Corruption in its varying proportions is one of the most endemic vices in Africa. As a result, corruption especially that perpetuated by the elites and those at the top has become a significant catalyst of Uganda’s current governance and democratic crisis. According to Transparency International’s Corruption Perceptions Index (CPI), Uganda ranked 142/165 (2014), 139/155 (2015), 151/177 (2016), 151/175 (2017) and 149/181 in 2018 indicating a relatively stagnate position.
The level and intensity of corruption is also evident in the significant amounts of public funds that have been lost to the vice. According to the Global Integrity Report, 2006, Uganda in 2006 lost an estimated $950m to corruption. The Global Integrity Report, 2017, noted that in 2017, the amount of funds lost to corruption was reported to have hit the $1b mark.
These were the rallying calls with which the Anti-Corruption Coalition Uganda (ACCU) took to the airwaves of KFM, Radio One and Capital Radio over three days in the month of October. On two of these occasions, a representative from the IG was present at the talk shows and on the third, it was just ACCU.
The talk shows were in response to an ACCU study into the two anti-corruption laws; titled: Assessing the Status of Implementation of the Whistle Blowers Protection Act & the Leadership Code Act (as amended).
Some of the findings or issues that stood out included Government’s failure to constitute the Leadership Code Tribunal, 17 years after the Leadership Code Act became law. The Government has also not enacted a Witness Protection Law to safeguard Whistle Blowers who in most cases have become key witnesses in corruption related matters.
The absence of a Leadership Code Tribunal has made it difficult for the Inspectorate of Government to dispose of cases, attend to appeals and adjudicate in arbitration. The report also indicated that the Inspectorate of Government (IG) has man power shortfalls and deficiency in skills to handle the complex tasks that the fight against corruption especially in the new age of an interconnected world presents.
It was also observed during this study that lack of trust from the public towards State Institutions had led to would be whistle blowers reporting to more than one institution and this had created over laps that had led to commitment of resources following the same leads instead of just one.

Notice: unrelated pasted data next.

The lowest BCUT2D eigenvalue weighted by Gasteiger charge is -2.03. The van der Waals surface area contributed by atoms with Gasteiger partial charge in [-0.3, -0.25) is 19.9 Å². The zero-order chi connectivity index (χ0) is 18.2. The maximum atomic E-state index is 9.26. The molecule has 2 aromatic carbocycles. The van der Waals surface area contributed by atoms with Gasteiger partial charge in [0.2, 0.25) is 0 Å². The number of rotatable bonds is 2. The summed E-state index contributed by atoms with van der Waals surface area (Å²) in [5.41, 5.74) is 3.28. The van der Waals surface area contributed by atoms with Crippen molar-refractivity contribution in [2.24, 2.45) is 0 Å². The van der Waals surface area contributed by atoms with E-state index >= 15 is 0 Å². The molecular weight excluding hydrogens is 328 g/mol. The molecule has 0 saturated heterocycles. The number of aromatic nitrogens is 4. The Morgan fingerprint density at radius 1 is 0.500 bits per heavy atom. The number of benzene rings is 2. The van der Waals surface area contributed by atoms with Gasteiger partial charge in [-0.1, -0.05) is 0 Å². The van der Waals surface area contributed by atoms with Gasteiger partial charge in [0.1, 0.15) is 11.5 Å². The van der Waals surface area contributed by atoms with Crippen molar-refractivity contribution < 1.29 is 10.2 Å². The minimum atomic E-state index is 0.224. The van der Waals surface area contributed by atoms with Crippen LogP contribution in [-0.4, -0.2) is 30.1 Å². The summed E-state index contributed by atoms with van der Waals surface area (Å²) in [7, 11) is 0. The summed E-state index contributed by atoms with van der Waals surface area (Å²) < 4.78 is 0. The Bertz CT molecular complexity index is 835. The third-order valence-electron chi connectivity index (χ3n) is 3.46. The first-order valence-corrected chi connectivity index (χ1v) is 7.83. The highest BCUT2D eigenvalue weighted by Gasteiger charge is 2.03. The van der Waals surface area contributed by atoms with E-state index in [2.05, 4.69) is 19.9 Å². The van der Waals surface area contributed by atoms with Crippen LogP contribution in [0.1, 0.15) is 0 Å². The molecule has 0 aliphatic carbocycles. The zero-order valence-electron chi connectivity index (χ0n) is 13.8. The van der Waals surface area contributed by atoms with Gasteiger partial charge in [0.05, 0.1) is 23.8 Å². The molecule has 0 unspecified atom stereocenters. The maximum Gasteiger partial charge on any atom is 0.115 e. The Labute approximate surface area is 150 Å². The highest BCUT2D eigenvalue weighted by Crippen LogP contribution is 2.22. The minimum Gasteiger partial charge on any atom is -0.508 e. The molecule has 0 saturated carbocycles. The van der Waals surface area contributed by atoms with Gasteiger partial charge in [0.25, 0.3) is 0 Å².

The Act also provides that 5% of all monies recovered will be awarded at the successful prosecution of a corruption related matter, but this value is not sufficient to cover the risks involved in whistle blowing and is thus not enticing enough for people to whistle blow, also the conditions for the payout are beyond the control of either the State or the Whistle Blower.
The Directorate of Ethics and Integrity on October 18, 2018 signed off on the Leadership Code (Declaration Form) Regulations, which would enable people to seek information about the wealth declared by their leaders, but these have not yet come into force, almost a year later.
The Anti-Corruption Coalition Uganda, therefore, calls for the full operationalization of the Leadership Code Tribunal, a rescind of the amendment to the Leadership Code Act 2002 (as amended) that removed spouses and children of persons to whom the law applies from declaring income and assets owned by them.
ACCU also calls for the enactment of a witness protection law to complement the current Whistle Blowers Protection Act and the establishment of a central body for the protection of whistle blowers that is trusted, independent and well facilitated to take care of the security of whistle blowers.
The Government should also enhance penalties for disclosure of confidential information provided by whistle blowers and Increase funding for the Inspectorate of Government and other anti-corruption institutions.